Rojas indicated that “there are a number of other decisions that have to be made before we determine how many beds will be needed next year. This is one of a number of key decisions that are priorities for addressing and details at this time would be speculative.”
Rojas and DiChristina agree that social distancing is feasible and possible. Conversely, Lexi Porto ’22 disagrees and believes that it is ridiculous to bring students back if learning will be remote. “I could not fathom why the college would want the student body to return to campus with remote learning unless they simply are trying to avoid losing funding,” she added.
Porto was confused by the reasoning involved in having students partake in remote learning while on campus while suggesting that faculty remain remote, arguing that this “is the most absurd course of action I have ever heard a college consider.” Her reasoning involved considering why students would return to campus if they cannot even attend classes, arguing that “if remote learning is the alternative to COVID Trinity chooses to pursue, it should be remote learning from the safety of students homes.”
Naomi Dressler ’22 was also skeptical of the College’s ability to maintain social distancing for a prolonged period of time and the effect these measures might have on her college experience. She argued that a key aspect of the College includes “being able to relax and study with friends and other students and without that closeness a lot of what being a trinity student is taken away.” Due to these reasons, Dressler and other students have considered taking a gap year or semester to prevent this loss of experience.
Dressler argued that she would prefer to return to campus when learning is conducted in “a relatively normal way rather than doing remote learning. I think the value of the Trinity experience comes from being on campus with in-person classes and the ability to meet and socialize freely with students and professors.”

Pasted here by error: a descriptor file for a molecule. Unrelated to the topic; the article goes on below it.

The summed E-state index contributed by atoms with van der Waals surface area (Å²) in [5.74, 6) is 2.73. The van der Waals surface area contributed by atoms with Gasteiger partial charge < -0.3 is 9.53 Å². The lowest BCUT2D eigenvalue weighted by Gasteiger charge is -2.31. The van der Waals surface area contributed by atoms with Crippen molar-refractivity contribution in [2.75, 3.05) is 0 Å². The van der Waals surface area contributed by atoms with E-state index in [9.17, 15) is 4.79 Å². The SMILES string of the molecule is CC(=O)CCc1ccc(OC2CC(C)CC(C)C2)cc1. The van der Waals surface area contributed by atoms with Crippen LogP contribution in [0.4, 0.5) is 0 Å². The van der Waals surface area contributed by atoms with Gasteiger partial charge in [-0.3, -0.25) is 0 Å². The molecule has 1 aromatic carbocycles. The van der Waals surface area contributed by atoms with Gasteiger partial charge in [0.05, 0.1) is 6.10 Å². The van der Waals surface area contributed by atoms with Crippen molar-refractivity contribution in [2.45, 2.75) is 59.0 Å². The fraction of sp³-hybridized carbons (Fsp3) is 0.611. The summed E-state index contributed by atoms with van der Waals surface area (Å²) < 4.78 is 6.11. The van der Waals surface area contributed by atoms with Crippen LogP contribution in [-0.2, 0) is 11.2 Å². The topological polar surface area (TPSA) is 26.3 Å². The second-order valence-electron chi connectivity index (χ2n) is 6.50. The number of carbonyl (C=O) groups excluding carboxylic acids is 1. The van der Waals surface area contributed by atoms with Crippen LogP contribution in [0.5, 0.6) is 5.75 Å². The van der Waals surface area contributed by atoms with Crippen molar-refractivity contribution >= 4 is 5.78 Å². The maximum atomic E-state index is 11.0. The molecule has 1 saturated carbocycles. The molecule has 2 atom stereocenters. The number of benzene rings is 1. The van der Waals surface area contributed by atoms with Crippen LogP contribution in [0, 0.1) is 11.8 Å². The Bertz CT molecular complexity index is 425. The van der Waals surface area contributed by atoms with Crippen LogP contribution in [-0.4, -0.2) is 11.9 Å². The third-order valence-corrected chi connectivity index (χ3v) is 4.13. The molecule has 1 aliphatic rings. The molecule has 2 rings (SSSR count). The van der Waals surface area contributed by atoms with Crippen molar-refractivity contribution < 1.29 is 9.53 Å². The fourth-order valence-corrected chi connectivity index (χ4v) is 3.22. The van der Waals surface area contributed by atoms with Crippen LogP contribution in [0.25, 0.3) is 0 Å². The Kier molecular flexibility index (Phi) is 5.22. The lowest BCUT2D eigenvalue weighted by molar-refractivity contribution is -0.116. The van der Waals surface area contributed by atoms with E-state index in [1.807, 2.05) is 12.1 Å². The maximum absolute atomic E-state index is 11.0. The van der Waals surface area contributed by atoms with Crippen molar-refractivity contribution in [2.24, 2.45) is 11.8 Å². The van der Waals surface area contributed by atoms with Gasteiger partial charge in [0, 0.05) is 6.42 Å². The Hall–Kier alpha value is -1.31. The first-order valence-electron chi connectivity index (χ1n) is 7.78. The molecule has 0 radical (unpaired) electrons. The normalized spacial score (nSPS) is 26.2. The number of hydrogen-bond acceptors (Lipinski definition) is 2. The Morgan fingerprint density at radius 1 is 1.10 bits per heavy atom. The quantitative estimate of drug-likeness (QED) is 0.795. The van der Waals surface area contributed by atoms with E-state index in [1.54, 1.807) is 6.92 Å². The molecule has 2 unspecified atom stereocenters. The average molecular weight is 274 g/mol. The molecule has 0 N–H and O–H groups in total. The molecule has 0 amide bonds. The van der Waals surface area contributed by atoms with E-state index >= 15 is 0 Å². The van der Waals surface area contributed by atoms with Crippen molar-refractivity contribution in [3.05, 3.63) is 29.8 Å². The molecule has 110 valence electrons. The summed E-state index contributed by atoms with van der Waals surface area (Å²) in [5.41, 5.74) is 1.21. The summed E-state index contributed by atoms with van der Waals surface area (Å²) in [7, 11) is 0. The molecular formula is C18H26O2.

However, socialization in violation of the original order not to return to Trinity from Dean of Students Joe DiChristina was apparent during what would have been the College’s Commencement Weekend in late May, as evidenced by a separate Tripod feature on some impromptu festivities.
Berger-Sweeney’s recent update clarifies that the College’s revenue sources are strained, and that more needs to be discovered about the fall semester in order to create a “realistic” annual budget. Berger-Sweeney stressed in her Apr. 15 email that “all of our traditional revenue sources are likely to be significantly and negatively impacted by this pandemic—net tuition revenues (fewer students who will need more financial aid), endowment income, and gifts to the college. The impact of these combined factors is real and serious, and it will last long after the pandemic abates.”
The Tripod previously reported a deficit of as much as $120 million in the Endowment at the start of April, together with a deficit of as much as $7 million for the current fiscal year. Berger-Sweeney added in her most recent update that Vice President of Finance and Chief Financial Officer Dan Hitchell is working with his team and key governance groups, such as the President’s Planning and Budget Council, to develop a realistic budget for the coming year and that the college expects to present a proposed FY21 budget to the trustees in June.
Berger-Sweeney called for community input in her message, welcoming suggestions for reopening plans. Rojas added that, as part of the administration’s efforts toward stakeholder involvement, “the Student Government Association has been asked to help us consider the question of social distancing and how we can work with students to provide the safest and healthiest living environment possible.”